Above is the Sony Smartband and a number of random pieces of leather and other such things I throw on my wrist in the morning. Sony’s offering was introduced last year (yes, it’s 2015 now, folks) and while it’s far from the best available, it’s my personal choice. It’s a pretty simple device, it tracks your steps, your sleep and your movements like anything else would, but it’s the Lifelog app I love about it so much. 24 Hours a day my phone, together with the smartband, tracks my every step and activity on my phone. It’s a neat way of seeing how lazy I have been, and a way of reminding myself to put my walking shoes on and get out from under this desk for a while. That’s great and all, but the two things I like most about the Sony Smartband are things I feel will be important to fitness trackers throughout 2015; style and customization.
One of the main reasons I chose Sony’s offerings was the ability to easily change the silicon band (which is honestly surprisingly comfy) to a number of different colors. I can wear white one day, I have a fetching orange one and of course a dark green band for all those sunny days we never get here in the UK. I’m more likely to wear something I can mix up every now and then, rather than the same colored band 24/7. The problem with fitness trackers right now isn’t so much what they offer people, the latest generation of trackers pretty much do it all. It’s not price either, while many of the best models are pricey you can pick up offerings for very little from many manufacturers. The problem is that these are all devices designed to be worn around our wrists, and manufacturers expect us to wear them 24/7, but there are very few attractive options. Just like many look at the G Watch and Gear Live and react with an “ugh”, there are many out there that wouldn’t wear a Fitbit 24/7.
The exception here is arguably the latest Jawbone model, the UP3, which was announced a little while ago. Right now it’s on back-order and available in some fairly standard looks. While those two options are already quite good-looking, Jawbone has promised a myriad of configurations to come later this year; a style to suit every type of user. That’s where I feel fitness trackers are heading next. It’s one thing to make an excellent device packed full of sensors and such, but it’s another to make it look good.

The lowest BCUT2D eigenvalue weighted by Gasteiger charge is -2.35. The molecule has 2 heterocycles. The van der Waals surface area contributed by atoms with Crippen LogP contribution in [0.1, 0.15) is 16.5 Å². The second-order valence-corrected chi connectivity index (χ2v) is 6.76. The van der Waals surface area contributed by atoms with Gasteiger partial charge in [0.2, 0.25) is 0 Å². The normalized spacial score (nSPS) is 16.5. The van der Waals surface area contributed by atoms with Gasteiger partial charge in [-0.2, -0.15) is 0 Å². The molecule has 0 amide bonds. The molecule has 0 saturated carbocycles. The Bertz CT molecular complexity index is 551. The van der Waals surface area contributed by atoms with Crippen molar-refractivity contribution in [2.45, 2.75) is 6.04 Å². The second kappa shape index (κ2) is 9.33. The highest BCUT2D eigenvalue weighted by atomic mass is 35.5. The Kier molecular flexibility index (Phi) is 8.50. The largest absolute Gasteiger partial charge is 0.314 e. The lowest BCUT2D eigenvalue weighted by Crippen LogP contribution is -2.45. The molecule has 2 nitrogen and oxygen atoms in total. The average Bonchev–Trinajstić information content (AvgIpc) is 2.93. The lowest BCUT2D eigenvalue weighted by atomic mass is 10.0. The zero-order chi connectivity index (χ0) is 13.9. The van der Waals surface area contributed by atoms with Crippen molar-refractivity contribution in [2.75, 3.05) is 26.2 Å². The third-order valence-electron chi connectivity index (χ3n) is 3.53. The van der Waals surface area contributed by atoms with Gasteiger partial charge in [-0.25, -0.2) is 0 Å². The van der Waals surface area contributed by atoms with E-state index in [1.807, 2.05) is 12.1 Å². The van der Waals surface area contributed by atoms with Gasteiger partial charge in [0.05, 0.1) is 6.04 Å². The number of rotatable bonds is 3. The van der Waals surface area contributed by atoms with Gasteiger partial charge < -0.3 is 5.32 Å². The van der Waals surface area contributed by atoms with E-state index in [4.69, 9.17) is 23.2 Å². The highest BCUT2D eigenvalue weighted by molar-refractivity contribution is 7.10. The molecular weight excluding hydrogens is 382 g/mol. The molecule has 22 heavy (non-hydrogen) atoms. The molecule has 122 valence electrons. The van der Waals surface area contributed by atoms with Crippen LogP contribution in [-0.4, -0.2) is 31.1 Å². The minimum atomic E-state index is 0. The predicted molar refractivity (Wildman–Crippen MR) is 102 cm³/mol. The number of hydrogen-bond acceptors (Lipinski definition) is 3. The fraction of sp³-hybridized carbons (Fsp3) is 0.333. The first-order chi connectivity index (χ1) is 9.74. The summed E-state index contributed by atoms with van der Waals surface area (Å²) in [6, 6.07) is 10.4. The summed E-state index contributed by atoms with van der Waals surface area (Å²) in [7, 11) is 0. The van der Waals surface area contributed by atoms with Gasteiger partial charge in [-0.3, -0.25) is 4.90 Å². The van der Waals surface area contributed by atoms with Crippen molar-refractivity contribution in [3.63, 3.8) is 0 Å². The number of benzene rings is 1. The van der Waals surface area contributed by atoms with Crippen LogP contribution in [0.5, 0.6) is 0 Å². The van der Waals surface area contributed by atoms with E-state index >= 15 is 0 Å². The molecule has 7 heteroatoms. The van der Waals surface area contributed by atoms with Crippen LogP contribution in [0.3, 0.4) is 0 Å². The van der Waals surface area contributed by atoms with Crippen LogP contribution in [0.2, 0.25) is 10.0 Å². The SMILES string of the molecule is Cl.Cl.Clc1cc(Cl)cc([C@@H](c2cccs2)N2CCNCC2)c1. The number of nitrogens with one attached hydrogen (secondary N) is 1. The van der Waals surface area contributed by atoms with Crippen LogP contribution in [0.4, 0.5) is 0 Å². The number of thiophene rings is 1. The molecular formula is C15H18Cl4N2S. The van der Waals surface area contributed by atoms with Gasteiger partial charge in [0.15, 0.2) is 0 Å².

Fitness trackers are very personal items, we’re expected to wear them on the same wrists we wear a dress watch, or a bracelet from a loved one; it’s about time they got better looking. At its peak, the iPod was so popular because those white ear buds were fashionable, it was cool to be seen with them dangling from your lobes. A Fitbit Charge, or even the original Flex, is not an attractive piece of wrist wear. It’s one of the best out there, no doubt, but it’s not exactly good-looking. If these manufacturers want us to wear these things while we’re at work, while we’re out for drinks with friends as well as when we’re out for a run or on the court, then we’re going to need to see some more options. A lot more options. I bought my girlfriend a Sony Smartband and she stopped wearing it about three days later. Why? Because it wasn’t exactly fashionable and people made some not-so-flattering comments at work about it. A Jawbone UP would probably have worked out better, I admit, but my point is that nobody currently offers a fitness tracker that looks good regardless, instead of looking good “for a piece of technology”.
Folks like Jawbone and Fitbit have the technology, they have the software and they’re good at selling them. What they need to adopt for 2015 is a little style. For the average user to really get excited about fitness trackers, they need to do better than a silicon strap available in a couple of colors.